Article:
In use the Front Fellow doesn’t wobble too much; there is a bit of movement up and down but totally within reason. Part of this is due to be the ability to fit it tightly in the first place using the extra strap that goes around the stem. It all feels very sturdy.
The whole system feels well made and well stitched together although it doesn't quite have the solidity of the best out there on the market with their air valves in the stuff bags (to help you pack) or heat-welded seams or triple and quadruple stitched buckles and accessory loops, but it has all of what you need and none of what you don't for many adventures into the outdoors as long as you look after it.
Read our review of the BBB Front Fellow Handlebar Bag
Find a BBB dealer
The Mack Workshop Bar Bag provides a decent amount of bar-mounted storage. It's tough, well-priced and there are plenty of custom options available for those that want to fine-tune their riding or bikepacking setup. Made in the UK, this is a super simple bag that can hang directly from your handlebars or you can attach it to the front of another, larger handlebar bag to use as an extra pocket for your camera, food, phone, gloves and so on. It attaches directly to the bars via Velcro straps, which can be removed if you want to attach it via webbing to a larger bag.
Tester Pat writes: “You can cram it full and it stays put perfectly and I detected no unwanted bounce or annoying flap on the front of my bike in all but the most aggressive riding. I found it was just the perfect size for my 6-inch phone, snacks, buff, pump and a few energy gels and a first aid kit. I even managed to ram my tool roll in there one day as I had nowhere else to put it, with the phone in the separate inside pocket to protect it from the tool roll.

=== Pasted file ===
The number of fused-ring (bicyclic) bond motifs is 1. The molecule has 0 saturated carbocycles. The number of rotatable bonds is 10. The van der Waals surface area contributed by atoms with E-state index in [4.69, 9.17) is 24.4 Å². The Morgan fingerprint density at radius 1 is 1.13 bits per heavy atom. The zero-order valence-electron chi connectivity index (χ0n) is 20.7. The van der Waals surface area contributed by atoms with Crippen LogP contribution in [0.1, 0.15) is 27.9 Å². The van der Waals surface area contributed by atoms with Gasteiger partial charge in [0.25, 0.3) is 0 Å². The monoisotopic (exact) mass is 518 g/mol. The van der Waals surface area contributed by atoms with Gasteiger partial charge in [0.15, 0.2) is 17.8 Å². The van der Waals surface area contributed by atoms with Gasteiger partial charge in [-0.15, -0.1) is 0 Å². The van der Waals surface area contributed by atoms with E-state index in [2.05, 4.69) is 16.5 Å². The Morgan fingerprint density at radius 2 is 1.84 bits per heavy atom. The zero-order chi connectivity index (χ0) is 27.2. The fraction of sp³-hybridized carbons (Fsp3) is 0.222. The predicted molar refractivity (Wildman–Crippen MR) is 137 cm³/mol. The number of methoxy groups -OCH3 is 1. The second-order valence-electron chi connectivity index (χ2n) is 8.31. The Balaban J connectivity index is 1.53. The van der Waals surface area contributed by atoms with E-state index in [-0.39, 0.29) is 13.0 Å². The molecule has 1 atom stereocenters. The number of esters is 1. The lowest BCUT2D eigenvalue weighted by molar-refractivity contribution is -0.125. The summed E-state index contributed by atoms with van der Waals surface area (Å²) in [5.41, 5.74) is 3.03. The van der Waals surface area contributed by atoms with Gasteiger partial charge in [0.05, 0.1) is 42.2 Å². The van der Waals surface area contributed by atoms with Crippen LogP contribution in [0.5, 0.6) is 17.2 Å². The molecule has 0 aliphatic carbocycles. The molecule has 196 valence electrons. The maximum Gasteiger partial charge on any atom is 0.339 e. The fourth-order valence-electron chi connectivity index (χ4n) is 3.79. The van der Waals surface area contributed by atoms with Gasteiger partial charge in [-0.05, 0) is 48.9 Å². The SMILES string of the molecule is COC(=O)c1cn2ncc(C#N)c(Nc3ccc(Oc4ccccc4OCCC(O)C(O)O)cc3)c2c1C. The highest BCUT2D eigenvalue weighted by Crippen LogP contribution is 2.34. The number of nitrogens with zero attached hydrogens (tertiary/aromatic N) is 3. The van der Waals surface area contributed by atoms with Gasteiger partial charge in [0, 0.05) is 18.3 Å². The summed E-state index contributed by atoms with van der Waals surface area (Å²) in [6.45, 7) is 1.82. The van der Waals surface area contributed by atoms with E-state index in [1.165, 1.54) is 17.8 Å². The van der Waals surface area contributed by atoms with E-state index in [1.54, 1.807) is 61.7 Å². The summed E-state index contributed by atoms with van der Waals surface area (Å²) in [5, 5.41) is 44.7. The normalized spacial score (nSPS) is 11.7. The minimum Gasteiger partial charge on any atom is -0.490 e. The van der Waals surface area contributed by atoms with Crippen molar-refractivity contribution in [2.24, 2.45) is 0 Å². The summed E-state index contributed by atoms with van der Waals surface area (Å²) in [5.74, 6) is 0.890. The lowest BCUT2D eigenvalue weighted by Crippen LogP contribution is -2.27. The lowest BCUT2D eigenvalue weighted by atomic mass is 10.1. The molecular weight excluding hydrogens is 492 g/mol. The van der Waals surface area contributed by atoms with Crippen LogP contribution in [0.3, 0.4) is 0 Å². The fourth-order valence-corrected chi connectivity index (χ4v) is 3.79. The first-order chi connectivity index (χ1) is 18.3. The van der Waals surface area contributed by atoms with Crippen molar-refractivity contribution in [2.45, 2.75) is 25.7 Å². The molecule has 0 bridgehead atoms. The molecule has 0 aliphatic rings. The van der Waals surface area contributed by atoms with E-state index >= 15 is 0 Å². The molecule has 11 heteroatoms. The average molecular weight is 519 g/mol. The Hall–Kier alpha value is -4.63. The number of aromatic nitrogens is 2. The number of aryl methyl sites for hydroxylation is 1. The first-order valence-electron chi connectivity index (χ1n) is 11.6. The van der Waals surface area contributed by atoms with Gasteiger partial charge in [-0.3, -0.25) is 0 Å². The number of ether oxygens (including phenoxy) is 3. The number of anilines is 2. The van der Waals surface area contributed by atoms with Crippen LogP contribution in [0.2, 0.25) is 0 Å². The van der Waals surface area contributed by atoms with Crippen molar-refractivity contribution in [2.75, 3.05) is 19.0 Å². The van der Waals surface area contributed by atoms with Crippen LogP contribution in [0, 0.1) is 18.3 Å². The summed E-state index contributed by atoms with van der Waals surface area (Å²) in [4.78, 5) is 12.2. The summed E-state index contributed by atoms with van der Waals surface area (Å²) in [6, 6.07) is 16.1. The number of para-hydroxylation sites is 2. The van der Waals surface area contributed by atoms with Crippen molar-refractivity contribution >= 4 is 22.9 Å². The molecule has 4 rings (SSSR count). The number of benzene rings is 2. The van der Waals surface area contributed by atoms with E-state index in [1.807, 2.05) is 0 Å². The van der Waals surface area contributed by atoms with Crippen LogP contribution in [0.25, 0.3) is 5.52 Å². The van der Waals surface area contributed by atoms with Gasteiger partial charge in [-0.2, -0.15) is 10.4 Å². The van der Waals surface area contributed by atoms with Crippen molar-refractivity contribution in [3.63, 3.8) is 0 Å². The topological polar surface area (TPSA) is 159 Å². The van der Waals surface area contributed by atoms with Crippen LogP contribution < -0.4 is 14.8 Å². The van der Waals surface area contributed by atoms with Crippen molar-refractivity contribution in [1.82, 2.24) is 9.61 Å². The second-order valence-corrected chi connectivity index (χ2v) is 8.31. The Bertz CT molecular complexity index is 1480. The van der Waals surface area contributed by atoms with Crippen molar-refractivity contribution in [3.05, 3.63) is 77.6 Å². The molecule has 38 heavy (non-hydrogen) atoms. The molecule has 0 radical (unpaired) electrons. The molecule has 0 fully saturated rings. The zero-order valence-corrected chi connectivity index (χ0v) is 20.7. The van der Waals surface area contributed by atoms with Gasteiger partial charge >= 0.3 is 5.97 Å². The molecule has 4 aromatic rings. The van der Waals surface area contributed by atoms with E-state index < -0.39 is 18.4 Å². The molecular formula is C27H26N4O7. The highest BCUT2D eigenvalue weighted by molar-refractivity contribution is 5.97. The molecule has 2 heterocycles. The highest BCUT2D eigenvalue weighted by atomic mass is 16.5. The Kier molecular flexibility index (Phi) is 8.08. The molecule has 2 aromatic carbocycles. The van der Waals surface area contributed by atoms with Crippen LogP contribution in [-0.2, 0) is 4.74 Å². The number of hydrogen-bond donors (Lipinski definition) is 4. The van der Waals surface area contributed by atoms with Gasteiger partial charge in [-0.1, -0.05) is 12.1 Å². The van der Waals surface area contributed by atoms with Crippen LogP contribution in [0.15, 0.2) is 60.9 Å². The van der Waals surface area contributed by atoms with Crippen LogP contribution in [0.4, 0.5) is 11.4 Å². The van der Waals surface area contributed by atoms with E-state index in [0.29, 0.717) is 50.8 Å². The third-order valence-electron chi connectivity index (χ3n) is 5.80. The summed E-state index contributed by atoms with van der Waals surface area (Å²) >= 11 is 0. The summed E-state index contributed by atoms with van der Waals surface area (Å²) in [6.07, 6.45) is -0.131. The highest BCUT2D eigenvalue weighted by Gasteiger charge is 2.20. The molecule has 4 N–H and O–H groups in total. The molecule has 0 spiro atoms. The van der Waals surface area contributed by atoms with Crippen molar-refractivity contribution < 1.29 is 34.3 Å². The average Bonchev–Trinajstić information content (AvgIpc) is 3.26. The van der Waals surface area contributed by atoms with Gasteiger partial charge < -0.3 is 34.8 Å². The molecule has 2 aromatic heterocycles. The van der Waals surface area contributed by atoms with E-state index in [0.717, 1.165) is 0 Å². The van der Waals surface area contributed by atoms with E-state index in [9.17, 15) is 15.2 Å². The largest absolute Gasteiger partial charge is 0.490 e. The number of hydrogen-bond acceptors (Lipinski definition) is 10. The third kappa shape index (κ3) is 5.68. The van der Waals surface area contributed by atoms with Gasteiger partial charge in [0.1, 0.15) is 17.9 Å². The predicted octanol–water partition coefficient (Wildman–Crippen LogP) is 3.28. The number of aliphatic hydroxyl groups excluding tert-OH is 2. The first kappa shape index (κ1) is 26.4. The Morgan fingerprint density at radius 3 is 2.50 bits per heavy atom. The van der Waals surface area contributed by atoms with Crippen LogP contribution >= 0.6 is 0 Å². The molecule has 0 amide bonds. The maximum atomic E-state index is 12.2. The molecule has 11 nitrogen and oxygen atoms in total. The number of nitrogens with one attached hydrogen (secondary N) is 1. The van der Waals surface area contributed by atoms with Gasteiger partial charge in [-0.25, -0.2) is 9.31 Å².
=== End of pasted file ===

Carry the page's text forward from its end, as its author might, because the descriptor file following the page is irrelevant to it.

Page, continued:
It’s made from waterproof fabrics, but the stitching and zip can and will let water in if it's heavy and consistent enough, so protect delicate electronics with a small dry bag or like that. This is an extremely useful piece of kit whether used on its own or as part of your bikepacking kit. It holds more stuff than your back pockets and it’s good value for money. The added option of customisation is a great plus."
Read our review of the Mack Workshop Bar Bag
With the new improved Food Bag topping a well-thought-out design made from super-strong materials, there really isn't anything to fault on the Restrap Bar Bag Holster/Dry Bag/Food Bag ensemble. For £110 total, you get a system that will quickly fit pretty much any modern bike, carry as much kit as you'd really want upfront short of using proper panniers, and will no doubt last you many, many adventures on and off the road.